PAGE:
JACQUELINE DE JONG: BORDER-LINE
November 11, 2021–January 8, 2022
Opening Reception: November 10, 2021, 6-8PM
Ortuzar Projects is pleased to present new paintings and works on paper by Dutch artist Jacqueline de Jong, her first solo show in New York in over fifty years. All made since the beginning of the pandemic lockdown, the works in Border-Line take as their subject matter the refugee crises that have unfolded in the era of mass-globalization. The series echoes the formal intensity of her earliest work from the 1960s: violently expressive, often grotesque paintings that were inflected by her own experience of displacement within Europe during World War II. In the intervening decades, the artist’s wide-ranging painterly strategies have refused interpretation, giving form to the cruelty, banality, humor, eroticism, and even joie de vivre of the human condition within a world in conflict.
Often re-approaching her own earlier dérives through canonical styles—from Abstract Expressionism to Art Brut, feminist Pop, narrative figuration, and Postmodernism—de Jong’s eclectic oeuvre reveals a singular voice characterized less by formal consistency than by a strong conviction towards the revolutionary in both politics and art. Best known as one of the few female members of the Situationist International, de Jong’s unwavering dedication to painting resulted in her expulsion from the increasingly theoretical group, after which she founded and designed the influential journal The Situationist Times.
De Jong’s painting has addressed the alienated and erotic lives of astronauts (1966–67); her own artistic itinerancy through diaristic paintings encased in frames resembling valises (1971–73); and the sexual violence inherent to the noir genre (1980–81). Her persistent and prolific production counters her enduring preoccupation with human suffering. Since the early 1990s her work has often focused on global conflict, such as the collective mass-media experience of the First Gulf War in her 1991 series “Megaliths," or in drawing connections between World War I and the ongoing Syrian Civil War in “WAR 1914–18” (2013–14).
In Moria (08.09.20) (Border Line), 2021, flames and disjointed structural remains fill the upper portion of the canvas. Huddled figures rendered in sooty greys haunt the distant middle ground, alluding to the fire in August 2020 that destroyed what had been the largest refugee camp in Europe on the island of Lesbos in the Aegean Sea. At the center of the painting is a crunched and fleshy figure clutching its throat, as if unable to breathe. (Aan de ketting) – Enchaîné Lesbos (Border Line), 2020, refers to the claustrophobic Sea-Watch vessel that intercepts migrants as they cross the Mediterranean, shown underneath a monstrous full moon; whereas the shipboard procession in Ocean Viking (Border Line), 2021, depicts apostolic figures shrouded under the thin membrane of space blankets, some rendered in gold leaf.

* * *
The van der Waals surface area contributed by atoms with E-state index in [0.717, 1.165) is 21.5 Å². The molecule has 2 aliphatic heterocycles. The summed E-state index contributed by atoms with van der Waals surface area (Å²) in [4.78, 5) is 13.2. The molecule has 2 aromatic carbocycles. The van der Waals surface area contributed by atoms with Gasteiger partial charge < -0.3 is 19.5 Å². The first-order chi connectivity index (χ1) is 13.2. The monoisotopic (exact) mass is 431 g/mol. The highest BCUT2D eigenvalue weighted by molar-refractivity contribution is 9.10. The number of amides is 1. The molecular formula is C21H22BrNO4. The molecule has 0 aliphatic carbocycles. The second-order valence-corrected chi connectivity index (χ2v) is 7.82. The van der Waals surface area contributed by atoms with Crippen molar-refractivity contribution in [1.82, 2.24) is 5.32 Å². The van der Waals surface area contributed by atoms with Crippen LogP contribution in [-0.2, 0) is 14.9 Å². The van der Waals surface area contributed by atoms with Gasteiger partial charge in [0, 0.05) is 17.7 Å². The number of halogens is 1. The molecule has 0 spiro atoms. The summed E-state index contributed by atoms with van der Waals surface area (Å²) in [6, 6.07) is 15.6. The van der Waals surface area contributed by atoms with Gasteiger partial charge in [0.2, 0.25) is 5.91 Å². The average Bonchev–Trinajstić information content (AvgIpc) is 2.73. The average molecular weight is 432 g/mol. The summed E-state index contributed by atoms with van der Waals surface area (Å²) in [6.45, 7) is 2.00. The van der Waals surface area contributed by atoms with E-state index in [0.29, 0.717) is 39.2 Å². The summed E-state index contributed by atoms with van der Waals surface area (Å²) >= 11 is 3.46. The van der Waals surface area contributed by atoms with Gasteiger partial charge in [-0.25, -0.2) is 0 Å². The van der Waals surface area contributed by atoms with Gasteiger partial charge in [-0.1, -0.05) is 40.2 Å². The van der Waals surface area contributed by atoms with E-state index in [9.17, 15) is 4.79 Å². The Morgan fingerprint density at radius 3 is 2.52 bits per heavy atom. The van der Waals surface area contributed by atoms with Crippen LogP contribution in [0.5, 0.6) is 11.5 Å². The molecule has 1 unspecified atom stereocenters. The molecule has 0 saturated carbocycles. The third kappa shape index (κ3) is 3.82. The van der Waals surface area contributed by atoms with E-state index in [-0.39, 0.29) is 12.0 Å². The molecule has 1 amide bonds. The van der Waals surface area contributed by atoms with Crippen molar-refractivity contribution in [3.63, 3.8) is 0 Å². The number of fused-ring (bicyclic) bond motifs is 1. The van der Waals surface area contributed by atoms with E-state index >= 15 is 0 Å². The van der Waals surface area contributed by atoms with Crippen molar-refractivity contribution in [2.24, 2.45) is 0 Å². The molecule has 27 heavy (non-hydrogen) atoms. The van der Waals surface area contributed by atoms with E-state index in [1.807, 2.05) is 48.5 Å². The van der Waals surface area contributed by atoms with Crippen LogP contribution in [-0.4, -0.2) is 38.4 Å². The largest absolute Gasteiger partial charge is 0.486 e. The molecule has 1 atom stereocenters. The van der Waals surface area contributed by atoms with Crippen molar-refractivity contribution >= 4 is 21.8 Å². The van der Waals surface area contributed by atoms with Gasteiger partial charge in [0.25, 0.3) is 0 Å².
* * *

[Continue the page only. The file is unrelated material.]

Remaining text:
Compressing geographies and historical time, in present-day scenes from Moria and Idlib, Syria (where temporary refugee camps have solidified into urban wastelands), the Canary Islands, Colombia and Venezuela, de Jong’s jarring scale shifts, fractured compositions, and thick lines of saturated oil stick seem to express the futility of national borders. Mixing naturalistic forms with skeletal, animalistic, or entirely non-representational figures, de Jong’s works invoke the trauma of dispossession, and the political powerlessness felt by the viewer-as-voyeur.
Jacqueline de Jong (b. 1939, Hengelo, Netherlands) was recently the subject of a major retrospective at WIELS Centre d’Art Contemporain, Brussels (2021), which is currently on view at MOSTYN, Wales and will travel to Kunstmuseum Ravensburg, Germany in 2022. Solo institutional exhibitions include Stedelijk Museum, Amsterdam (2019); Musée Les Abattoirs, Toulouse (2018); Malmö Konsthall (2018) and the Beinecke Library of Rare Books and Manuscripts, Yale University (2011), which acquired her archive, the Jacqueline de Jong Papers. Her work has been featured in the contextual surveys Strategic Vandalism: The Legacy of Asger Jorn’s Modification Paintings, Petzel, New York (2019); Asger Jorn & Jacqueline de Jong: Case of the Ascetic Satyr, Galerie Clemens Thimme, Karlsruhe (2016); and The Avant-Garde Won’t Give Up: Cobra and Its Legacy, Blum & Poe, Los Angeles (2015). She is the recipient of an Outstanding Merit Award (2019), administered by the French Ministry for Culture and the AWARE Prize for Women Artists. Her work is in the permanent collections of the Musée National d'Art Moderne, Centre George Pompidou, Paris; Stedelijk Museum, Amsterdam; Moderna Museet, Stockholm; Musée les Abattoirs, Toulouse; Cobra Museum for Modern Art, Amstelveen; Frans Hals Museum, Haarlem; Museum Arnhem, Arnhem; Museum Boijmans van Beuningen, Rotterdam; Museum Jorn, Silkeborg; Henie Onstad Kunstsenter, Oslo; MONA Tasmania; Kunstmuseum Göteborg; Lenbachhaus, Munich; MCCA Toronto, and others.